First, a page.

Mustard

This ingredient is to the French what ketchup is to us: the go-to condiment — it comes to the table at every café along with the salt and pepper. The best-known mustard is named for the Burgundian city of Dijon (actually, Dijon mustard refers to a style of mustard, one that’s smooth, sharp, and strong), but mustard didn’t originate in France: it appears to have arrived with the ancient Romans. The fact that the French didn’t invent mustard didn’t stop them from adopting it and manufacturing their own, and by medieval times, it was a kitchen staple. Pope John XXII, living in Avignon in the fourteenth century, established the position of “Pope’s First Mustard Maker,” and two centuries later, the Sun King, Louis XIV, took to traveling with his own mustard pot in tow. In fact, mustard pots are still traditional wedding presents in France, and you can still bring your own little pot to shops like Maille for a refill. The two mustards that I keep on hand at all times and used in these recipes are Dijon and grainy, known as moutarde à l’anciènne, or old-fashioned mustard, but if you’re a mustard lover, I urge you to experiment. Mustard with green peppercorns makes a wonderful addition to vinaigrettes and horseradish mustard is great with steak . . . and frites.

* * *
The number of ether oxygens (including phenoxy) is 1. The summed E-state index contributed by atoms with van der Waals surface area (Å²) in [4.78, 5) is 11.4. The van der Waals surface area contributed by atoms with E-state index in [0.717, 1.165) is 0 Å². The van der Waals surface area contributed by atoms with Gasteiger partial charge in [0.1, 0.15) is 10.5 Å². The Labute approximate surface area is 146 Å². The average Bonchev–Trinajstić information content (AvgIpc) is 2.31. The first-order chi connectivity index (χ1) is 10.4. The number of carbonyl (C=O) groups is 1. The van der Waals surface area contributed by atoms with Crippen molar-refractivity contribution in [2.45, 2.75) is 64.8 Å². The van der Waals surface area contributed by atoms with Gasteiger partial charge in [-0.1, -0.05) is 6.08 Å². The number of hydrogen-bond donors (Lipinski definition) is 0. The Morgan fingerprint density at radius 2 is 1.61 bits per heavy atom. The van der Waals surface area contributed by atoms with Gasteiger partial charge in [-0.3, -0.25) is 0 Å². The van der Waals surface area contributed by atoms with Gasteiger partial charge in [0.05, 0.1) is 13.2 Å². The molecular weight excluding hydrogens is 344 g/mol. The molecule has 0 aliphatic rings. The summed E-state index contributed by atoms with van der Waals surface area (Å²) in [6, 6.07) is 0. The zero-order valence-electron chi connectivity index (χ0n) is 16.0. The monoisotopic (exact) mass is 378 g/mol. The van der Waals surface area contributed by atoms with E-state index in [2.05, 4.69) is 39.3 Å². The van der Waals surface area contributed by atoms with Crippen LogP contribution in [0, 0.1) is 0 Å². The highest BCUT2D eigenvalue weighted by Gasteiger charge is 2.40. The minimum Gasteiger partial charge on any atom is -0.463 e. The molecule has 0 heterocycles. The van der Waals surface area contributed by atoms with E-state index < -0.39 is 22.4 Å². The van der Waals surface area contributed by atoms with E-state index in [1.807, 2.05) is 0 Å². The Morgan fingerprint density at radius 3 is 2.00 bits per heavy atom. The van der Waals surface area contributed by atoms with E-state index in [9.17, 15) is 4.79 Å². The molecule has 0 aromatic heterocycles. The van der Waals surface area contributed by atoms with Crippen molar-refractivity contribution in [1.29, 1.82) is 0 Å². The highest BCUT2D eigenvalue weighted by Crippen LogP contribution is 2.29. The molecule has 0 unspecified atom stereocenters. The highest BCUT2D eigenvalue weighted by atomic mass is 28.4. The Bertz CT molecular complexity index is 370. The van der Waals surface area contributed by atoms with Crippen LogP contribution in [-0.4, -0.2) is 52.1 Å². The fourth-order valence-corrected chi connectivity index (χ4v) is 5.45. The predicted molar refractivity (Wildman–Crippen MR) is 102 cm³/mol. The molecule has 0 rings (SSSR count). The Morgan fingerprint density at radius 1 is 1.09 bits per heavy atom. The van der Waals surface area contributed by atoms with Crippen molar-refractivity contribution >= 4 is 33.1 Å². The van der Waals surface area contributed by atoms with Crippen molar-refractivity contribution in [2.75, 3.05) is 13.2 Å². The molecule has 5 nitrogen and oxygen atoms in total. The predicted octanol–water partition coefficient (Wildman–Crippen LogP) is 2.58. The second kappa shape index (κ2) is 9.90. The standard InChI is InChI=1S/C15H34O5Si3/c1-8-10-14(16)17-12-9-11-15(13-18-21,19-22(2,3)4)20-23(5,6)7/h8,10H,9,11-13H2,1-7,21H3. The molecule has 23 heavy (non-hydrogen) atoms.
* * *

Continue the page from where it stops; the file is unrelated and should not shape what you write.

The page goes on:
Dorie Greenspan

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